I first saw this book in a bookshop while browsing. It was a bit expensive for a totally blind try at a new author, so I didn’t buy it, but I did file her name away in the back of my mind. Not long after, she was mentioned on a mailing list I’m on, and I discovered this is actually the second book of two. Of course, that meant I had to go and find the first one and read that first. I tracked it down easily (I used the search engine on the local library’s website!) and borrowed it. Pomegranate Soup was a lovely novel about the three Iranian Arminpour sisters trying to open a Persian cafe and start a new life in a small Irish village. Even before I finished it, I’d put a reserve on the sequel.
In Rosewater and Soda Bread (isn’t that a lovely title?), it’s been a year since the end of Pomegranate Soup, and while there are still people in the village who view the sisters with suspicion, they are now well established and starting to feel settled. Marjan finds herself attracted to an Anglo-Irishman returned to Country Mayo to restore the family estate, Bahar is taking steps towards a new peace and major commitment and Layla and her boyfriend Malachy think they might be ready to take their relationship to the next level. Meanwhile, their landlady, Estelle, finds a young, pregnant girl washed ashore in the bay and takes her in, despite indications she has broken Irish law. Marjan becomes involved and eventually her sisters too. Everything weaves together in the end and Marjan comes to some significant realisations about her relationship with her sisters and her potential relationship with Julian.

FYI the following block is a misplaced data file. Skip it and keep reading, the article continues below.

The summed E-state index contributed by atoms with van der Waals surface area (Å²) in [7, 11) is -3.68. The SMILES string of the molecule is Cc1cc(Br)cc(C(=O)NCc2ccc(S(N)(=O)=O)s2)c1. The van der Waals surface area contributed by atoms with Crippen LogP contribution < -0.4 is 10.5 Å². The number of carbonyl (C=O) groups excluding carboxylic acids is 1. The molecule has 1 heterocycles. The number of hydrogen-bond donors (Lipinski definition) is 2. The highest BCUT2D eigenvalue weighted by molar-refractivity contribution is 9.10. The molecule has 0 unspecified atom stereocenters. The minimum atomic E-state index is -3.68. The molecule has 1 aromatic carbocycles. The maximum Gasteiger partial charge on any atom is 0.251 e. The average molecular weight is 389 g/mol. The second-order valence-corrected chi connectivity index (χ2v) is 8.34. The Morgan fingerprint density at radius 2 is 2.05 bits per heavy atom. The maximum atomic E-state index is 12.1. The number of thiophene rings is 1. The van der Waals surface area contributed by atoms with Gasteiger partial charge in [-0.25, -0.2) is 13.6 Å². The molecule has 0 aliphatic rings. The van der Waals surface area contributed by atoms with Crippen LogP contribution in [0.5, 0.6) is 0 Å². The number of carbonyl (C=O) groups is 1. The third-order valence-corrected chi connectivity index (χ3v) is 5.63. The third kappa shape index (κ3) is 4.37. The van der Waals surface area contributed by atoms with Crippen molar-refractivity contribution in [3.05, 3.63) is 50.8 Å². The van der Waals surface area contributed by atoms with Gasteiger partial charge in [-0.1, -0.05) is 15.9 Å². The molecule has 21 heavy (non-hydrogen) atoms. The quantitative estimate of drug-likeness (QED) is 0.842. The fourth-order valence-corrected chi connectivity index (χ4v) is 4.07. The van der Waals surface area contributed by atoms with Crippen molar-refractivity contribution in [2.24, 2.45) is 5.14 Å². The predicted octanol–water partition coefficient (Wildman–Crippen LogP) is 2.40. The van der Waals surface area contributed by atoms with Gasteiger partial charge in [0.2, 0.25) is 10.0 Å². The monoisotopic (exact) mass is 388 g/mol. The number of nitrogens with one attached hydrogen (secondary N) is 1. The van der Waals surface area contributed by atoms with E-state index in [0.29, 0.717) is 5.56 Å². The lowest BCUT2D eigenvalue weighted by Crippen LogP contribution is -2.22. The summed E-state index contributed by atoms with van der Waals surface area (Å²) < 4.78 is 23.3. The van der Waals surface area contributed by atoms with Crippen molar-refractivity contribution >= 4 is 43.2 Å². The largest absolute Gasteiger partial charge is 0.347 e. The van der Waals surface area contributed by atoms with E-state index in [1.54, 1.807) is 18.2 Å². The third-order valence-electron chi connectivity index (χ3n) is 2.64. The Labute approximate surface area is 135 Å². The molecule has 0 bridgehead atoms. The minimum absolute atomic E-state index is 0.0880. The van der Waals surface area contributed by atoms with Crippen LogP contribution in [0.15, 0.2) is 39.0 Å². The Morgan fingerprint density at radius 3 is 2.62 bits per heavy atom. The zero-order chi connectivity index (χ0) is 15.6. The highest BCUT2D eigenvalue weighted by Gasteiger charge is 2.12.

I really enjoyed this book, more even than Pomegranate Soup. The magical element is less in this book, although there is some definite and at least partially mystical mystery about the girl Estelle rescues. I thought it worked better, as while Mehran tells a lovely story, she doesn’t do the blending in of magical realism as well as some authors (I am reminded noticeably of Sarah Addison Allen, since I read her books Garden Spells and The Sugar Queen recently). This book is more focused on Marjan than it is on Bahar and Layla, and while the latter still have significant roles in the story, it is largely filtered though how their actions affect Marjan and her understanding of them.
Mehran raises issues about Irish laws on birth control and abortion, but there is no preaching, just an indication of how complicated the situation is (the book is set in 1987 and I don’t know how things have or haven’t changed since then). I think the actions of the characters may give an indication of Mehran’s own opinions, but I could be totally wrong as their is nary a soapbox in sight and the characters all act true to themselves. Again, it is primarily Marjan’s reactions that the book explores, both as she tries to come to turns with Layla’s request that Marjan procure condoms for her and Malachy and as she explores the mystery of the stranger’s identity and actions.
Marjan’s tentative romance with Julian is delicately depicted as she tries to let go of her past to make a try for the future, and while I’m not totally convinced Julian is the man for her, I do believe this relationship is something she needs to explore. She begins to realise important things about herself in the process as she sees how circumstances have perhaps left her over-managing her sister’s lives.
The last paragraph, as she embraces Bahar’s choices even if she doesn’t understand them, was beautiful and a delightful way to end the book. I really hope Mehran is planning to tell us more about the Arminpour sisters as, while we left them all in a good place, there is clearly much of their story still to tell.
Rosewater and Soda Bread
Arminpour Sisters, Book 2